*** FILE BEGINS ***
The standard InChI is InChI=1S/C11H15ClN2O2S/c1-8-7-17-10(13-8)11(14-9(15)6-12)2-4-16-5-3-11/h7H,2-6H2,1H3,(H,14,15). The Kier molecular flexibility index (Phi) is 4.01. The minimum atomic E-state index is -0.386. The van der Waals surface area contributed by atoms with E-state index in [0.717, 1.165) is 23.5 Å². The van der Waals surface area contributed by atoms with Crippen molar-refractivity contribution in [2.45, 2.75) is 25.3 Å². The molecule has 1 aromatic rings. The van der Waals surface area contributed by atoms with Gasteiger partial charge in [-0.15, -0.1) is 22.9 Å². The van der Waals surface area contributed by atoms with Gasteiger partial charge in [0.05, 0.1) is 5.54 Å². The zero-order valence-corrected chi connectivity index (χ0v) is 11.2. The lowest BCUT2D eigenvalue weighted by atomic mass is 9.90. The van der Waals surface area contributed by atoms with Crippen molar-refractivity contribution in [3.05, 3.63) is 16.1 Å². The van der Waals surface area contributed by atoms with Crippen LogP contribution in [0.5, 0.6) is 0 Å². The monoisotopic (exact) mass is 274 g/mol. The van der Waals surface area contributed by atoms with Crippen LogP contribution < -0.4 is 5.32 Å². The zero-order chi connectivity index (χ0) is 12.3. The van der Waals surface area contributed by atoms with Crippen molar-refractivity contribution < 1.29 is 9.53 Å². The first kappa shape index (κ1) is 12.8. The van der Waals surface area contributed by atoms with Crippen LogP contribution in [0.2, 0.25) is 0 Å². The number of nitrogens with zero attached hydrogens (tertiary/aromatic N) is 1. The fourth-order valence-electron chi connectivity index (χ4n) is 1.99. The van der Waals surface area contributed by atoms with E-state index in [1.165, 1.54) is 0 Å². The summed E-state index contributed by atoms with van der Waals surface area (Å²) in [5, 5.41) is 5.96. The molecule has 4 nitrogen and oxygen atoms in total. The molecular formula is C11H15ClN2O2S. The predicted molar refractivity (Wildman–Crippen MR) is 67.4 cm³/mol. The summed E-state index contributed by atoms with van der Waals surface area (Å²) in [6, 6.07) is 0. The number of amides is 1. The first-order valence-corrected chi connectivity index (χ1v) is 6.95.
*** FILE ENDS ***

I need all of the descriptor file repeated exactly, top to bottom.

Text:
The standard InChI is InChI=1S/C11H15ClN2O2S/c1-8-7-17-10(13-8)11(14-9(15)6-12)2-4-16-5-3-11/h7H,2-6H2,1H3,(H,14,15). The Kier molecular flexibility index (Phi) is 4.01. The minimum atomic E-state index is -0.386. The van der Waals surface area contributed by atoms with E-state index in [0.717, 1.165) is 23.5 Å². The van der Waals surface area contributed by atoms with Crippen molar-refractivity contribution in [2.45, 2.75) is 25.3 Å². The molecule has 1 aromatic rings. The van der Waals surface area contributed by atoms with Gasteiger partial charge in [-0.15, -0.1) is 22.9 Å². The van der Waals surface area contributed by atoms with Gasteiger partial charge in [0.05, 0.1) is 5.54 Å². The zero-order valence-corrected chi connectivity index (χ0v) is 11.2. The lowest BCUT2D eigenvalue weighted by atomic mass is 9.90. The van der Waals surface area contributed by atoms with Crippen molar-refractivity contribution in [3.05, 3.63) is 16.1 Å². The van der Waals surface area contributed by atoms with Crippen LogP contribution in [0.5, 0.6) is 0 Å². The monoisotopic (exact) mass is 274 g/mol. The van der Waals surface area contributed by atoms with Crippen LogP contribution < -0.4 is 5.32 Å². The zero-order chi connectivity index (χ0) is 12.3. The van der Waals surface area contributed by atoms with Crippen molar-refractivity contribution < 1.29 is 9.53 Å². The first kappa shape index (κ1) is 12.8. The van der Waals surface area contributed by atoms with Crippen LogP contribution in [0.2, 0.25) is 0 Å². The number of nitrogens with zero attached hydrogens (tertiary/aromatic N) is 1. The fourth-order valence-electron chi connectivity index (χ4n) is 1.99. The van der Waals surface area contributed by atoms with E-state index in [1.165, 1.54) is 0 Å². The summed E-state index contributed by atoms with van der Waals surface area (Å²) in [5, 5.41) is 5.96. The molecule has 4 nitrogen and oxygen atoms in total. The molecular formula is C11H15ClN2O2S. The predicted molar refractivity (Wildman–Crippen MR) is 67.4 cm³/mol. The summed E-state index contributed by atoms with van der Waals surface area (Å²) in [6, 6.07) is 0. The number of amides is 1. The first-order valence-corrected chi connectivity index (χ1v) is 6.95.